We have busy lives. We shouldn’t need to spend more than a few seconds opening packages.  And yet, last week I had to get a knife and surgically extricate some dill pickle spears from the plastic tomb in which they were encased.  Is this overkill packaging really necessary?  My neighbor once had a similar experience with cheese.  He wrote to the company, expressing his love for their cheese and his frustration at not being able to get it open.  They sent him an apology and a gift- more of the cheese he couldn’t open. 

Ok, I feel better now.  Time to go chase some kids off my lawn.

For more rants, and other more useful stories, visit and subscribe to my personal blog at www.fiveoclockshadow.life


35 thoughts on “Old Man Rant: Episode #1 of Many

  1. Hey, wanna buy a hot water heater? As a 73-year-old adolescent who lived through MUCH better times, I also love this. I’ve engaged in a few rants myself, some on these subjects and some on others, but they all come down to one thing in the end: Stop acting stupid! These people obviously aren’t. They were smart enough to get a driver’s license, so why do they drive like it’s the first time they’ve ever been behind the wheel? They were smart enough to get a job in customer relations, so why do they act like you’re speaking a foreign language when you want to do something as simple as buy a new phone cord or change the beneficiary on your insurance? It’s like there’s a contest going on, and the stupidest person wins the biggest prize.

    Sorry about the rant, what was I saying? Oh yeah, yeah, no, I love this, and plan to feature it on my own blog just shortly. Fun and informative piece of work that deserves to be shared!

  2. Oh, Todd! I loved this post. You had me laughing from title to end. Happy birthday and welcome to the 50’s. They’re great – if for no other reason than most of us have figured out it’s okay to speak our minds. So you are in the right spot!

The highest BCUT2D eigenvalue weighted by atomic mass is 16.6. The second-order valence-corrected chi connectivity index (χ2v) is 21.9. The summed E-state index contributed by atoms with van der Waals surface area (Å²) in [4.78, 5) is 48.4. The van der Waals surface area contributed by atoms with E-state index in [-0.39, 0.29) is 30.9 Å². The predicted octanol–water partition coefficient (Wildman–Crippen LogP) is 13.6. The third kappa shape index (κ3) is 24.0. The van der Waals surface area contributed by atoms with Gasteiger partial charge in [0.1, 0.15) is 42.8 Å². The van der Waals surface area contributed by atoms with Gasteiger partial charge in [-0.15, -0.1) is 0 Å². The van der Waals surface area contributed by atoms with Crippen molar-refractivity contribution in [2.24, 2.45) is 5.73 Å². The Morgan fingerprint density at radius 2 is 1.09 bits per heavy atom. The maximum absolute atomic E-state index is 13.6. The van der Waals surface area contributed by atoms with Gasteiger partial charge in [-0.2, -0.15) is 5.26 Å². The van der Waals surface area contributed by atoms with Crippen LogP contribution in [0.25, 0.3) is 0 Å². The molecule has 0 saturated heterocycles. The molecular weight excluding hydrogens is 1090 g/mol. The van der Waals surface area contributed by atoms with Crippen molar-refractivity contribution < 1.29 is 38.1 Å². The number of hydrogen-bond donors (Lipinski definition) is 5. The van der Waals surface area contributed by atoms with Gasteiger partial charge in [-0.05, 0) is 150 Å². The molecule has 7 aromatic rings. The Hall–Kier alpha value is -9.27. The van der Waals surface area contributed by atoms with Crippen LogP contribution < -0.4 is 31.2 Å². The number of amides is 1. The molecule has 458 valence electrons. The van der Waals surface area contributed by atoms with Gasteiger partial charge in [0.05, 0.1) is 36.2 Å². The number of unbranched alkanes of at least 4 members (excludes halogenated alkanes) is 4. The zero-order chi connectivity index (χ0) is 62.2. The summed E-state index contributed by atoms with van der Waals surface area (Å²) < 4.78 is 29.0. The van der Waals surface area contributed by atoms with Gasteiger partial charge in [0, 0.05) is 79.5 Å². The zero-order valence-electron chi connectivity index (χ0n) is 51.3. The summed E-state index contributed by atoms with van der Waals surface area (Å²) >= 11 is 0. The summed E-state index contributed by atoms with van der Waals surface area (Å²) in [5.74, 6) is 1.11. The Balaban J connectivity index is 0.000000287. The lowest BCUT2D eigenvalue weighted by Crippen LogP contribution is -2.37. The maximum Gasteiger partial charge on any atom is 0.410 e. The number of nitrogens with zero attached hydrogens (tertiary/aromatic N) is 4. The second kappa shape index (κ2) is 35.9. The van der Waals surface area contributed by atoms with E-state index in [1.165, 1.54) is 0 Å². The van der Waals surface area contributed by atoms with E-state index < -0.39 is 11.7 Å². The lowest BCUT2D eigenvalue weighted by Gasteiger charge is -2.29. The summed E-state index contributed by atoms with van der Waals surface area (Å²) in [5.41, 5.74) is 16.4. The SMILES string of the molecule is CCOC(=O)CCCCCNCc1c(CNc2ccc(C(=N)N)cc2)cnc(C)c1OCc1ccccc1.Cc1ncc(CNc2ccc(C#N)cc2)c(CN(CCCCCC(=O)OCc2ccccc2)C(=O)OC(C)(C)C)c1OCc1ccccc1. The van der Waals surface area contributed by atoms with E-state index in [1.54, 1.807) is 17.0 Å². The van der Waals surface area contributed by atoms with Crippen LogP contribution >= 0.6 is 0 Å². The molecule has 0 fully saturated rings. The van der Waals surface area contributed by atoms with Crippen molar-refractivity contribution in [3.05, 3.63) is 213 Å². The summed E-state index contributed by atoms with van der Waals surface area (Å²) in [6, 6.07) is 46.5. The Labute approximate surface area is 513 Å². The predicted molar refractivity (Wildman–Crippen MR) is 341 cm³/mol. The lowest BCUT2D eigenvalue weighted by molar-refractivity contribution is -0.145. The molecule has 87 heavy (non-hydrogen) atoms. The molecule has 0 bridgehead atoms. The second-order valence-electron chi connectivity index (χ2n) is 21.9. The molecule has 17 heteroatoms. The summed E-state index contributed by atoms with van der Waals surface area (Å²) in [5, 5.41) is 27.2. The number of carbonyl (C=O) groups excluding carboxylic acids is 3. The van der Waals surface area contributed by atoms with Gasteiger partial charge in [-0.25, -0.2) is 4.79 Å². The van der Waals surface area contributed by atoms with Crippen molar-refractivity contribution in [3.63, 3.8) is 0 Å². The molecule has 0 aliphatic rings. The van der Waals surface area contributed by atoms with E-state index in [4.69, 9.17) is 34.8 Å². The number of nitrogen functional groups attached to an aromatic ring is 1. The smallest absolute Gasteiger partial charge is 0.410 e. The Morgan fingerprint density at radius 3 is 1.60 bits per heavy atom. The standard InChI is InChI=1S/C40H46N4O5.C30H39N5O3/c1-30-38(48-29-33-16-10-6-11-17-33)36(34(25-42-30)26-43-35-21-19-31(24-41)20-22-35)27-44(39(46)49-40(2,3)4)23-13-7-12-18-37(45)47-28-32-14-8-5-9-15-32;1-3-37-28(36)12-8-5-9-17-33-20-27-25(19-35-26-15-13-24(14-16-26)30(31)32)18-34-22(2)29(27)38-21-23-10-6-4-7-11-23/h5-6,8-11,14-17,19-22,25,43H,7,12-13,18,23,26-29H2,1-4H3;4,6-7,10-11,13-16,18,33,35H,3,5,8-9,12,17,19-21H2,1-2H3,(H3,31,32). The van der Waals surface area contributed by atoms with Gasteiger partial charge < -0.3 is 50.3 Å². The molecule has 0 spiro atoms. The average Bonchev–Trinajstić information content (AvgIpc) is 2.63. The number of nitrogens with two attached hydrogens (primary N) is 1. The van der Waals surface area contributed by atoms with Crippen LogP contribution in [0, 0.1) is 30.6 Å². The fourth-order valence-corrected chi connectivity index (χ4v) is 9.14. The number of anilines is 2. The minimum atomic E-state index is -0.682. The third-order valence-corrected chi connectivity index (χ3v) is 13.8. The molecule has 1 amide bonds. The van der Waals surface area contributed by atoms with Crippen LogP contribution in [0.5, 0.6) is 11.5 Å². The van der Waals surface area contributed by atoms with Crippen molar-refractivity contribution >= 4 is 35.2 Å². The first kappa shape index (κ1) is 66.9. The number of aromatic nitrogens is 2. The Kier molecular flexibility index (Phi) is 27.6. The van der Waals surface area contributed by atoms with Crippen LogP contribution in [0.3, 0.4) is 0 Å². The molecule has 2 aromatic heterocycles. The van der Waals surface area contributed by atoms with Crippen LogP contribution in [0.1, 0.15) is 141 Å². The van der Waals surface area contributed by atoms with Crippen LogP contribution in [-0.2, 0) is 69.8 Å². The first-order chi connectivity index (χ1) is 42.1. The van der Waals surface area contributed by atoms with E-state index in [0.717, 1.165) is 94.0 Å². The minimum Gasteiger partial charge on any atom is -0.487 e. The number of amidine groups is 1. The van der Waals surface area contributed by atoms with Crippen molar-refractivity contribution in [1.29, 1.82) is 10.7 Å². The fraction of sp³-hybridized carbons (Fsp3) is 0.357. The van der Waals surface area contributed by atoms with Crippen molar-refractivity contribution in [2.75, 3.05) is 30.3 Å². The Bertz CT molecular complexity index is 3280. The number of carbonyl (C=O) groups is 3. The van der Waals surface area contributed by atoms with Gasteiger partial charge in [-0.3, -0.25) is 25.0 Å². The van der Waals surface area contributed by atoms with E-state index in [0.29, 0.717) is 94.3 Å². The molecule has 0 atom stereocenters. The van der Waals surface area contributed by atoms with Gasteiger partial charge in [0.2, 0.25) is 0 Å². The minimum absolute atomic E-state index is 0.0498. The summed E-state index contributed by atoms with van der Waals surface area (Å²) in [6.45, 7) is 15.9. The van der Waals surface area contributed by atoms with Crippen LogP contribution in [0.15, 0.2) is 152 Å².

3. My wife thinks I am crazy when I yell at the traffic circle stoppers. And the timid left turners who stay completely out of the intersection until the light changes to RED – and then come zooming out to turn. 🙂

  4. Welcome to the “50” club, sir! I’m right there with you, between middle age and old age. I totally get how you feel and a little ranting now and then is completely appropriate.

  5. For sure the traffic circle idiots. Some stop and won’t enter the circle.
    THERE IS NO STOP SIGN OR TRAFFIC LIGHT PEOPLE. NOBODY WILL WAVE YOU THROUGH WITH A RED FLAG.
    Sorry, was I yelling. Must be the crotchety 50 year old man in me. 😄

      1. Oh my- I didn’t even notice I did that- that is interesting 😳 Sorry about that! I have only daughters so maybe that’s my brain’s default mode? 🤦🏼‍♂️ This could be an interesting future blog topic if I can figure it out haha

  6. Love your rantifications Todd. I wonder though—how many traffic circles might there be up there in horse and buggy country? BTW, we’re almost neighbors—I live in Annapolis. (I read Wynne’s blog too). 🙂

    1. Thanks Julia! There aren’t many traffic circles here- I think that’s why they cause such problems for some people! We really are almost neighbors – my daughter lives in Towson so we’re in MD often 😎

  7. I believe the Yeah, yeah, no comment is after a character of Dawn French as The Vicar of Dibley – Jim has this annoying habit he uses any time someone asks him a question in the village meetings. I recommend the show – gentle, idiotic, and funny. Dawn French alone is worth it.

  8. These are all great points, Todd. I love the “is everything a question” and “redundification.” I read William Zinsser’s “On Writing Well” several years ago. He used the illustration of adjectives often being unnecessary if you have a strong enough verb. One of his examples was “the radio played loudly” versus “the radio blared.” Fewer words and clearer meaning. Great post.

    1. Thanks! Great point about good writing eliminating adjectives- I hadn’t thought about that but it’s sure true.

Leave a Reply